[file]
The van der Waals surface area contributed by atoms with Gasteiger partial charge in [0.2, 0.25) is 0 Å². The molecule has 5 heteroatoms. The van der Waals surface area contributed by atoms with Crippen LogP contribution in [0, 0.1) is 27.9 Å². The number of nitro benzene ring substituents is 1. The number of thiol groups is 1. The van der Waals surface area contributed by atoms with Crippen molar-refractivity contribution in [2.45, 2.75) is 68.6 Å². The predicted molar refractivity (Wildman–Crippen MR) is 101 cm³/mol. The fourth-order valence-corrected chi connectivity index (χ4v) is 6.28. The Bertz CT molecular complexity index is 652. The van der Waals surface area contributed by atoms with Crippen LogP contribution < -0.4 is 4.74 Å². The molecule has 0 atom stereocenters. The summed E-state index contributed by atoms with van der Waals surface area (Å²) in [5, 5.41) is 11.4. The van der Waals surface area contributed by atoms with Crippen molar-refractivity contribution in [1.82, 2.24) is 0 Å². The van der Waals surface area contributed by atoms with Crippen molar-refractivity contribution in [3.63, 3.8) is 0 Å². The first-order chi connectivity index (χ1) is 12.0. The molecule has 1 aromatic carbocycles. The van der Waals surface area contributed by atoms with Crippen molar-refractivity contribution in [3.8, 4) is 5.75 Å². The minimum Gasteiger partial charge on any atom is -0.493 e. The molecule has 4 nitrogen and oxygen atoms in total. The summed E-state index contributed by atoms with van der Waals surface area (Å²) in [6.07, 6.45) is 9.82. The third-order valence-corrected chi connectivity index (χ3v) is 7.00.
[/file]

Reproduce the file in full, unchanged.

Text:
The van der Waals surface area contributed by atoms with Gasteiger partial charge in [0.2, 0.25) is 0 Å². The molecule has 5 heteroatoms. The van der Waals surface area contributed by atoms with Crippen LogP contribution in [0, 0.1) is 27.9 Å². The number of nitro benzene ring substituents is 1. The number of thiol groups is 1. The van der Waals surface area contributed by atoms with Crippen molar-refractivity contribution in [2.45, 2.75) is 68.6 Å². The predicted molar refractivity (Wildman–Crippen MR) is 101 cm³/mol. The fourth-order valence-corrected chi connectivity index (χ4v) is 6.28. The Bertz CT molecular complexity index is 652. The van der Waals surface area contributed by atoms with Crippen LogP contribution < -0.4 is 4.74 Å². The molecule has 0 atom stereocenters. The summed E-state index contributed by atoms with van der Waals surface area (Å²) in [5, 5.41) is 11.4. The van der Waals surface area contributed by atoms with Crippen molar-refractivity contribution in [1.82, 2.24) is 0 Å². The van der Waals surface area contributed by atoms with Crippen molar-refractivity contribution in [3.63, 3.8) is 0 Å². The first-order chi connectivity index (χ1) is 12.0. The molecule has 1 aromatic carbocycles. The van der Waals surface area contributed by atoms with Crippen molar-refractivity contribution in [3.8, 4) is 5.75 Å². The minimum Gasteiger partial charge on any atom is -0.493 e. The molecule has 4 nitrogen and oxygen atoms in total. The summed E-state index contributed by atoms with van der Waals surface area (Å²) in [6.07, 6.45) is 9.82. The third-order valence-corrected chi connectivity index (χ3v) is 7.00.